Here, it will be observed, it is suffering for righteousness' sake (ii. 17, iii. 19), in connection with the government and judgment of God. The principle was this: they accepted, they followed, the Saviour whom the world and the nation rejected; they walked in His holy footsteps in righteousness, as pilgrims and strangers, abandoning the corruption that reigned in the world. Walking in peace and following after good, they avoided, to a certain extent, the attacks of others; and the eyes of Him, who watches from on high over all things, rested upon the righteous. Nevertheless, in the relations of ordinary life (ii. 18), and in their intercourse with men, they might have to suffer, and to bear flagrant injustice. Now, the time of God's judgment was not yet come. Christ was in Heaven; He had been rejected on the earth, and the Christian's part was to follow Him. The time of the manifestation of the government of God would be at the judgment which Christ should execute. Meanwhile, His walk on earth had furnished the pattern of that which the God of judgment approved (ii. 21--23, iv. 1, and following verses).
They were to do good, to suffer, and to be patient. This is well-pleasing to God; this is what Christ did. It was better that they should suffer for doing well, if God saw fit, than for doing ill. Christ (ii. 24) had borne our sins, had suffered for our sins, the Just for the unjust, in order that we, being dead to sin, should live for righteousness, and in order to bring us unto God Himself. Christ is now on high; He is ready to judge. When the judgment shall come, the principles of God's government will be manifested, and shall prevail
. The beginning of chap. iv. requires some rather more detailed remarks. The death of Christ is there applied to practical death unto sin; a state presented in contrast with the life of the Gentiles.
Christ, on the Cross (the apostle alludes to the 18th verse of the preceding chapter), suffered in the flesh foi us. He died, in fact, as regards His human life. W must arm ourselves with the same mind, and allov of no life as to the will of the old man, but hold our selves to be dead as to the flesh, never yielding to it will. Sin is the action in us of the will of the flesh, th will of the man as alive in this world. When this wil acts, the principle of sin is there; for we ought to obey The will of God ought to be the spring of our mor: life; and so much the more, because now that we hav the knowledge of good and evil - now that the will the flesh, unsubject to God, is in us, we must either tak the will of God as our only motive, or act according 1 the will of the flesh, for the latter is always present in us
Christ chose to die, to suffer all things, rather than n obey. He thus dies to sin, which never found an ei trance into His heart. With Him it was death, rath than disobedience, tempted thus to the uttermost. TI sin which ever assailed Him (for He had none withi was always kept outside; and by dying, by suffering the flesh, He entered for ever into rest, after having be tried to the uttermost, and tempted in all things similar to us, as regards the trial of faith, the conflict of t spiritual life.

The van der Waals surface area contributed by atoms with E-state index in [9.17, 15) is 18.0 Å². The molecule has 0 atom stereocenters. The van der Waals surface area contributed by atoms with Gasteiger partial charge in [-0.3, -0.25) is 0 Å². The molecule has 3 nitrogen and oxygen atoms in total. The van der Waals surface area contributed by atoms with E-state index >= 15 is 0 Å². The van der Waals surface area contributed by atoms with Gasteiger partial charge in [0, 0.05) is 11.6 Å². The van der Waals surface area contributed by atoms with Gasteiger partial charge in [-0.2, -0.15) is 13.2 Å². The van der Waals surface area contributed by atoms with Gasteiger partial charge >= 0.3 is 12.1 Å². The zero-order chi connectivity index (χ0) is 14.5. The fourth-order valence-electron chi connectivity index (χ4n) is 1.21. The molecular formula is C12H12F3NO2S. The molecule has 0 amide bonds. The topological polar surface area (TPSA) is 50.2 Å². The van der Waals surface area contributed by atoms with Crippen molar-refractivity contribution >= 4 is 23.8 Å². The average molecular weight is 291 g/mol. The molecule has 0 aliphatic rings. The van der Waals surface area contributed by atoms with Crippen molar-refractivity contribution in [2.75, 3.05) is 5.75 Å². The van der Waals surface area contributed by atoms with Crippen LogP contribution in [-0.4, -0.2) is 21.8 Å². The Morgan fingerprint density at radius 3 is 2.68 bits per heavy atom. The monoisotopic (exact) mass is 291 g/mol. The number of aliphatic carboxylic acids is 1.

Now, it is the same thing with respect to ourselves. If I suffer in the flesh, the will of the flesh is assuredly not in action; and the flesh, suffering, i.e., dying, has nothing more to do with sin. We, then, are freed from it, have done with it, and are at rest. If we are content to suffer, the will does not act; sin is not there, as to fact; for to suffer is not will, it is grace acting in accordance with the image and the mind of Christ in the new man; and we are freed from the action of the old man. It does not act; we rest from it; we have done with it, no longer to live, for the remainder of our life here below in the flesh, according to the lusts of man, but according to the will of God, which the new follows.
It is enough to have spent the past time of our lives in doing the will of the Gentiles (he still speaks to Christians of the circumcision), and in committing the excesses to which they addicted themselves, while they wondered at Christians for refusing to do the same; speaking evil of them for this reason. But they would have to give account to Him, who is ready to judge the living and the dead.
The Jews were accustomed to the judgment of the living, for they were the centre of God's government on the earth. The judgment of the dead, with which we are more familiar, had not been definitely revealed to them. They were liable, nevertheless, to this judgment; for it was with this object that the promises of God were presented to them while living, in order that they might either live according to God in the Spirit, or be judged as inen responsible for what they had done in the flesh. For the one or other of these results would be produced in every one who heard the promises. Thus, in regard to the Jews, the judgment of the dead would take place in connection with the promises that had been set before them. For this testimony from God placed all who heard it under responsibility, so that they would be judged as men who had to give account to God of their conduct in the flesh, unless they came out of this position of life in the flesh by being quickened through the power of the Word addressed to them, applied by the energy